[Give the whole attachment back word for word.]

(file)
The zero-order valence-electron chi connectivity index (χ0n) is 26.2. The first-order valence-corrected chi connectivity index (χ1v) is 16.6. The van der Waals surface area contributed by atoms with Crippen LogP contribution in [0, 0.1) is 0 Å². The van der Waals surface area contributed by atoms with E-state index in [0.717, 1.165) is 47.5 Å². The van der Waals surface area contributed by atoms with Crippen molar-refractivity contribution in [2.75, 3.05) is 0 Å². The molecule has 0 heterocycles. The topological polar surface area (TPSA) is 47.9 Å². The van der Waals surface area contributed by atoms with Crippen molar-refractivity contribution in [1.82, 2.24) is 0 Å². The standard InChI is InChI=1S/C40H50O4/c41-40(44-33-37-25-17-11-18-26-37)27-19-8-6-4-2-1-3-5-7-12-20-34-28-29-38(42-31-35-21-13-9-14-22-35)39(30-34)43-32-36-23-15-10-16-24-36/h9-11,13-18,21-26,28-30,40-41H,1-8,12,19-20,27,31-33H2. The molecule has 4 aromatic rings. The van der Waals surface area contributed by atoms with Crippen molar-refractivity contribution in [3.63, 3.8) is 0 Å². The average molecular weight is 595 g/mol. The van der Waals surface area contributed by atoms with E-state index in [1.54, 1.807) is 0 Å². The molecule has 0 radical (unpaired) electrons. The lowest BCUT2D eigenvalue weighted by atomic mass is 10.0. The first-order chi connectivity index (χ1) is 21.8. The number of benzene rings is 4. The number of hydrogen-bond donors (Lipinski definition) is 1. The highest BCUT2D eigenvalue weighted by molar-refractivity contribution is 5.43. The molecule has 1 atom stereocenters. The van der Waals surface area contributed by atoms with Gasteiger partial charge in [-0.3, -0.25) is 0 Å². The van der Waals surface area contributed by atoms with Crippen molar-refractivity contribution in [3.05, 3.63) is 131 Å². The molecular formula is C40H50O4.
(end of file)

The zero-order valence-electron chi connectivity index (χ0n) is 26.2. The first-order valence-corrected chi connectivity index (χ1v) is 16.6. The van der Waals surface area contributed by atoms with Crippen LogP contribution in [0, 0.1) is 0 Å². The van der Waals surface area contributed by atoms with E-state index in [0.717, 1.165) is 47.5 Å². The van der Waals surface area contributed by atoms with Crippen molar-refractivity contribution in [2.75, 3.05) is 0 Å². The molecule has 0 heterocycles. The topological polar surface area (TPSA) is 47.9 Å². The van der Waals surface area contributed by atoms with Crippen molar-refractivity contribution in [1.82, 2.24) is 0 Å². The standard InChI is InChI=1S/C40H50O4/c41-40(44-33-37-25-17-11-18-26-37)27-19-8-6-4-2-1-3-5-7-12-20-34-28-29-38(42-31-35-21-13-9-14-22-35)39(30-34)43-32-36-23-15-10-16-24-36/h9-11,13-18,21-26,28-30,40-41H,1-8,12,19-20,27,31-33H2. The molecule has 4 aromatic rings. The van der Waals surface area contributed by atoms with Crippen molar-refractivity contribution in [3.63, 3.8) is 0 Å². The average molecular weight is 595 g/mol. The van der Waals surface area contributed by atoms with E-state index in [1.54, 1.807) is 0 Å². The molecule has 0 radical (unpaired) electrons. The lowest BCUT2D eigenvalue weighted by atomic mass is 10.0. The first-order chi connectivity index (χ1) is 21.8. The number of benzene rings is 4. The number of hydrogen-bond donors (Lipinski definition) is 1. The highest BCUT2D eigenvalue weighted by molar-refractivity contribution is 5.43. The molecule has 1 atom stereocenters. The van der Waals surface area contributed by atoms with Gasteiger partial charge in [-0.3, -0.25) is 0 Å². The van der Waals surface area contributed by atoms with Crippen molar-refractivity contribution in [3.05, 3.63) is 131 Å². The molecular formula is C40H50O4.